Williams Syndrome Offers Fresh Insight into Language

Rare Disorder Offers Fresh Insight into Language
July 10, 2006
http://www.npr.org/templates/story/story.php?storyId=5545504

People with Williams Syndrome are elf-like in appearance.

They also have an average IQ of about 60.

their language skills seemed surprisingly good, given their low intelligence.
The disorder appeared to be the opposite of autism, in which people can have normal IQ, but few language skills.

Their motivation to talk to other people is so strong that it helps them overcome some of their initial problems with language.

To use language fully, people need sophisticated social skills that people with Williams Syndrome don’t have.
One of these is something called theory of mind. It’s the ability to understand the thoughts and feelings of the person we are talking to.

Williams syndrome children: no social fear

Absence of racial, but not gender, stereotyping in Williams syndrome children
Andreia Santos, Andreas Meyer-Lindenberg
Current Biology, 20(7), 13 April 2010, Pages R307–R308
http://www.sciencedirect.com/science/article/pii/S0960982210001442

Stereotypes — often implicit attributions to an individual based on group membership categories such as race, religion, age, gender, or nationality — are ubiquitous in human interactions.
Even three-year old children clearly prefer their own ethnic group and discriminate against individuals of different ethnicities.
While stereotypes may enable rapid behavioural decisions with incomplete information, such biases can lead to conflicts and discrimination, especially because stereotypes can be implicit and automatic, making an understanding of the origin of stereotypes an important scientific and socio-political topic.

An important process invoked by out-groups is social fear.
A unique opportunity to study the contribution of this mechanism to stereotypes is afforded by individuals with the microdeletion disorder Williams syndrome (WS), in which social fear is absent, leading to an unusually friendly, high approachability behaviour, including towards strangers.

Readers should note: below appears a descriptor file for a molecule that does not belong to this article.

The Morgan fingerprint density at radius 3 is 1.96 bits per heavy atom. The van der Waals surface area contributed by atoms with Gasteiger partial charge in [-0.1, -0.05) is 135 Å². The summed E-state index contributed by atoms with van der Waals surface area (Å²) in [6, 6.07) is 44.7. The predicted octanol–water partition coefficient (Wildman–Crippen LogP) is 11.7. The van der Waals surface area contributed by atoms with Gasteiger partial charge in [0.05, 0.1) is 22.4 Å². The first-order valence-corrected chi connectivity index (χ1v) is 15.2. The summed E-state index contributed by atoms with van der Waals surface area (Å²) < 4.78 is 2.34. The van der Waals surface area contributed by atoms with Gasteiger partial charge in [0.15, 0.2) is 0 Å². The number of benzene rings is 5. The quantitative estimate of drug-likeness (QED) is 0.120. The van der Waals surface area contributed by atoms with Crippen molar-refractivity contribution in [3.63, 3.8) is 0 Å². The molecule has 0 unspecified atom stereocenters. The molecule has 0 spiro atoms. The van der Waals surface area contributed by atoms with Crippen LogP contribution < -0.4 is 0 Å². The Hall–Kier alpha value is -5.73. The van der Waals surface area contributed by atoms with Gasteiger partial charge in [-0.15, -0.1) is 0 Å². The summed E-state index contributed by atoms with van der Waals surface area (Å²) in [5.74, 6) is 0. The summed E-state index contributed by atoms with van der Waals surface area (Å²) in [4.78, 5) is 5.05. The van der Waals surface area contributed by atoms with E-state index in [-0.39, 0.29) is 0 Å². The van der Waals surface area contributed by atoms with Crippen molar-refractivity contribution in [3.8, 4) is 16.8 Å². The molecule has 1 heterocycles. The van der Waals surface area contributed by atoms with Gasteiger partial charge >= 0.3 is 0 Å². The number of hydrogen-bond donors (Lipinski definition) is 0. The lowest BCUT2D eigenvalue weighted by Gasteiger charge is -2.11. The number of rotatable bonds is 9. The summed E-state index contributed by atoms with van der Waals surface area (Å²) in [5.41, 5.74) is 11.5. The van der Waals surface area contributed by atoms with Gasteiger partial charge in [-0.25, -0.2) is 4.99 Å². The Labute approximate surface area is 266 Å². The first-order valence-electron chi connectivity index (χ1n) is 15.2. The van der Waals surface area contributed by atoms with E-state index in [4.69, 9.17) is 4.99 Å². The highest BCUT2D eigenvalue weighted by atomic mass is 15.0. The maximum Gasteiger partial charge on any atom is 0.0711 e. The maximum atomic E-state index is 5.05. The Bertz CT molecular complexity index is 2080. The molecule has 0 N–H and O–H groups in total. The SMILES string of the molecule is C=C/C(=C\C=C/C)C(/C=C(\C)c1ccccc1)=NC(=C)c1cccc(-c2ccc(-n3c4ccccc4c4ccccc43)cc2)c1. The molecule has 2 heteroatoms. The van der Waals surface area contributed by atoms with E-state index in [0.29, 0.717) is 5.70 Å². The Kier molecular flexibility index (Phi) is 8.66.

Here we show that children with WS lack racial stereotyping, though they retain gender stereotyping, compared to matched typically developing children.
Our data indicate that mechanisms for the emergence of gender versus racial bias are neurogenetically dissociable.
Specifically, because WS is associated with reduced social fear, our data support a role of social fear processing in the emergence of racial, but not gender, stereotyping.

journalistic version:
http://www.npr.org/templates/story/story.php?storyId=126136775

Williams Syndrome

A Genetic Drive To Love, Yet Distanced By Differences
by Alix Spiegel
May 03, 2010
http://www.npr.org/templates/story/story.php?storyId=126396171

A great sense Of Empathy

A Life Without Fear
by Alix Spiegel
April 26, 2010
http://www.npr.org/templates/story/story.php?storyId=126224885

When The ‘Trust Hormone’ Is Out Of Balance
by Alix Spiegel
April 22, 2010
http://www.npr.org/templates/story/story.php?storyId=126141922

And so several years ago, Jessica decided that, Williams be damned, she herself would teach Isabelle to distrust. There were other symptoms of the disorder that Jessica’s perseverance had overcome: Though Williams kids often have severe cognitive problems, Isabelle had learned to read.

http://emedicine.medscape.com/article/893149-clinical
Mar 12, 2012

  • Interest and enthusiasm for music is almost universal in patients with Williams syndrome
  • As many as half of all children with Williams syndrome may exhibit autism spectrum social and communicative deficits.
  • Children with Williams syndrome are described as overly friendly, hyperactive, inattentive, and hypersensitive to loud sounds or certain types of sounds.